Today marks the first day of Cystic Fibrosis awareness month. Even though I've had a double lung transplant over eight years ago CF still affects me. I have to take digestive enzymes when I eat, because of thick mucus in my pancreas that block the exocrine movement of the digestive enzymes.
I also have CF related diabetes so I need to inject myself when eating carbs. The pancreas contains the islets of Langerhans, which are responsible for making insulin, a hormone that helps regulate blood glucose. Damage of the pancreas can lead to loss of the islet cells, leading to a type of diabetes that is unique to those with the disease. This cystic fibrosis-related diabetes (CFRD) shares characteristics that can be found in type 1 and type 2 diabetics, and is one of the principal non-pulmonary complications of CF (copied a bit of Wikipedia there). The anti-rejection meds I take like Prograf and Prednisone also does not help with this!
Since having the Pseudomonas bug in my lungs again I've also been doing some old CF routines again, like nebulising... luckily without the extra mucus.
However CF is more than just a set of symptoms. Growing up with a very bad life-expectancy changes you. In many ways. Some more than others. Most CF sufferers rebel at some stage (I did), they go through denial (I did), they are fighters (in most aspects of life fortunately or unfortunately). We lose a lot of friends and it kind-of makes you hard and hate this stupid disease. You don't have much sympathy for normal people complaining of a cold and you wish they would stay the hell away from you.
Most of the CF people I know have tattoos.... they mean different things to different people, but my one friend put it very well... she said "My body's been hurt so much and I have so many scars from medical procedures, I made the decision to put a pretty scar on my skin that means something to me". Some CF people don't plan for a future because they get told they won't live to be very old. Then when they exceed their life expectation they feel "lost". On the other hand your get those who does everything full-out because "life is short and time is precious". Also, contrary to what my medical history suggests, I'm still rather scared of needles and HATE having a drip put in.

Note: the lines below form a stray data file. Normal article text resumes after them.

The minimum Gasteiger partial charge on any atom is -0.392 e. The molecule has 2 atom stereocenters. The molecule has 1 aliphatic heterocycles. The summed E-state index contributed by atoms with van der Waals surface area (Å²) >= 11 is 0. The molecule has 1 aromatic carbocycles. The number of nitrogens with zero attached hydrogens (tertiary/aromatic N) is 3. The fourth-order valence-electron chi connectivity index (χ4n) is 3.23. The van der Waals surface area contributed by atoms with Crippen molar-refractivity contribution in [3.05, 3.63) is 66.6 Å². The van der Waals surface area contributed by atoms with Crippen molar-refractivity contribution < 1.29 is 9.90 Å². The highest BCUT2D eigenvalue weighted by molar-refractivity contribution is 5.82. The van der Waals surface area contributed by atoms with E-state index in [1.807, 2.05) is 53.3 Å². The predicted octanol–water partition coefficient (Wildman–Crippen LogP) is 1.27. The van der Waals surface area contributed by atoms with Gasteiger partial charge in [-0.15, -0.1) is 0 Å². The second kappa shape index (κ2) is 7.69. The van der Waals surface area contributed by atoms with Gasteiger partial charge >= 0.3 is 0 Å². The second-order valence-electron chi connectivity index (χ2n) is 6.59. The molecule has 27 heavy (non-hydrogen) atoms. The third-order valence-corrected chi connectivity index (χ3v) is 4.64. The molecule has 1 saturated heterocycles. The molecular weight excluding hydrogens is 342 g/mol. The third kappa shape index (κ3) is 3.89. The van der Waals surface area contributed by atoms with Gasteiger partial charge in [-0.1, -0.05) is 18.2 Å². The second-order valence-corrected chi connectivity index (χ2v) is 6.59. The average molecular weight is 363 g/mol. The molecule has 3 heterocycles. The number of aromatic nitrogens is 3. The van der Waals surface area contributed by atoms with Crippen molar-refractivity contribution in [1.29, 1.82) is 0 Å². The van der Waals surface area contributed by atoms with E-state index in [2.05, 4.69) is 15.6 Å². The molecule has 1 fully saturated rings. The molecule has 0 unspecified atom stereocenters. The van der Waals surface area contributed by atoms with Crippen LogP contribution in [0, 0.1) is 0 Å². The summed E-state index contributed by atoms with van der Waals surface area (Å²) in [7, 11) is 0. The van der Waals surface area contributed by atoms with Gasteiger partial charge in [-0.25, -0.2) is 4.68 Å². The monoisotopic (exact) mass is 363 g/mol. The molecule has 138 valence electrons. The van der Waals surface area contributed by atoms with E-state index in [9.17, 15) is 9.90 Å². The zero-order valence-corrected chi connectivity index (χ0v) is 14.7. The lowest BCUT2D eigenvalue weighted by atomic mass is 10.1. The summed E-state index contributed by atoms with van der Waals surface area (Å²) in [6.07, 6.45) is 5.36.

Adulthood is more complicated, males are sterile and females have reduced fertility.... but deciding to have kids brings with it a whole new set of questions. Keeping a job with frequent hospitalisations is near-impossible (I could never do it with my old lungs). Finding partners, getting married, trying to explain everything you've learnt over the years to a new person. Getting to end-stage CF....
There are a few positives though.... since the advance of the internet, the on-line CF community has become very big. It's amazing, since we're not encouraged to be physically close to other CF sufferers due to the risk of germ transfer, so your on-line friends are often your life-line. You also meet some amazing medical people along the way... who become friends and make hospital stays so much better. Don't have much else to say... hopefully someday they'll find a cure for this.